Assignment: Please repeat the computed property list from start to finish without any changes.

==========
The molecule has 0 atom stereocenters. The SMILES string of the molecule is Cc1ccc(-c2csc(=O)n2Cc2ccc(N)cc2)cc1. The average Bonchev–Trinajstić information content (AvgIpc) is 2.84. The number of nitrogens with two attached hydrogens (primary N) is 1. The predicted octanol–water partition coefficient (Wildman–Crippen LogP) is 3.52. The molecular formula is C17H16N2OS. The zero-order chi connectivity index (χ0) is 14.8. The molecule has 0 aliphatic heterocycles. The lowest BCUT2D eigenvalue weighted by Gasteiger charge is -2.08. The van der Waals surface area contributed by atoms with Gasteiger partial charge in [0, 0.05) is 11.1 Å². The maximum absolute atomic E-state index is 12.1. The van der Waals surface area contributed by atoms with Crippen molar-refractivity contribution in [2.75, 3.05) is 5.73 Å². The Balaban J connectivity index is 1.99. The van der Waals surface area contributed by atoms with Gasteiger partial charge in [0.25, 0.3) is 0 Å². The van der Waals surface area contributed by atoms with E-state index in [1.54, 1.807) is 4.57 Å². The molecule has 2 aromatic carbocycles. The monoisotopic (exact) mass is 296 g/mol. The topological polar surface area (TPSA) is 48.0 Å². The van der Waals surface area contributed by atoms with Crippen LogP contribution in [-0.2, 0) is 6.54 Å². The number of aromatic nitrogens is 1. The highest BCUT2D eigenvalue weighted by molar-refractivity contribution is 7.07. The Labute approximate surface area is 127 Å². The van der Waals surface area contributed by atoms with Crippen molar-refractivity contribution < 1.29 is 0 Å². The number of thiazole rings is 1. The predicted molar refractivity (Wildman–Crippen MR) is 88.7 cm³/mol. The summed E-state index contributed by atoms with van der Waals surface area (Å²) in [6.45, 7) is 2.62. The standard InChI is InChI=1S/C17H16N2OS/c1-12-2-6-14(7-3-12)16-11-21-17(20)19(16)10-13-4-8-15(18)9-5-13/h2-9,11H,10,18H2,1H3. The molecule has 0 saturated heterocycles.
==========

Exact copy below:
The molecule has 0 atom stereocenters. The SMILES string of the molecule is Cc1ccc(-c2csc(=O)n2Cc2ccc(N)cc2)cc1. The average Bonchev–Trinajstić information content (AvgIpc) is 2.84. The number of nitrogens with two attached hydrogens (primary N) is 1. The predicted octanol–water partition coefficient (Wildman–Crippen LogP) is 3.52. The molecular formula is C17H16N2OS. The zero-order chi connectivity index (χ0) is 14.8. The molecule has 0 aliphatic heterocycles. The lowest BCUT2D eigenvalue weighted by Gasteiger charge is -2.08. The van der Waals surface area contributed by atoms with Gasteiger partial charge in [0, 0.05) is 11.1 Å². The maximum absolute atomic E-state index is 12.1. The van der Waals surface area contributed by atoms with Crippen molar-refractivity contribution in [2.75, 3.05) is 5.73 Å². The Balaban J connectivity index is 1.99. The van der Waals surface area contributed by atoms with Gasteiger partial charge in [0.25, 0.3) is 0 Å². The van der Waals surface area contributed by atoms with E-state index in [1.54, 1.807) is 4.57 Å². The molecule has 2 aromatic carbocycles. The monoisotopic (exact) mass is 296 g/mol. The topological polar surface area (TPSA) is 48.0 Å². The van der Waals surface area contributed by atoms with Crippen LogP contribution in [-0.2, 0) is 6.54 Å². The number of aromatic nitrogens is 1. The highest BCUT2D eigenvalue weighted by molar-refractivity contribution is 7.07. The Labute approximate surface area is 127 Å². The van der Waals surface area contributed by atoms with Crippen molar-refractivity contribution < 1.29 is 0 Å². The number of thiazole rings is 1. The predicted molar refractivity (Wildman–Crippen MR) is 88.7 cm³/mol. The summed E-state index contributed by atoms with van der Waals surface area (Å²) in [6.45, 7) is 2.62. The standard InChI is InChI=1S/C17H16N2OS/c1-12-2-6-14(7-3-12)16-11-21-17(20)19(16)10-13-4-8-15(18)9-5-13/h2-9,11H,10,18H2,1H3. The molecule has 0 saturated heterocycles.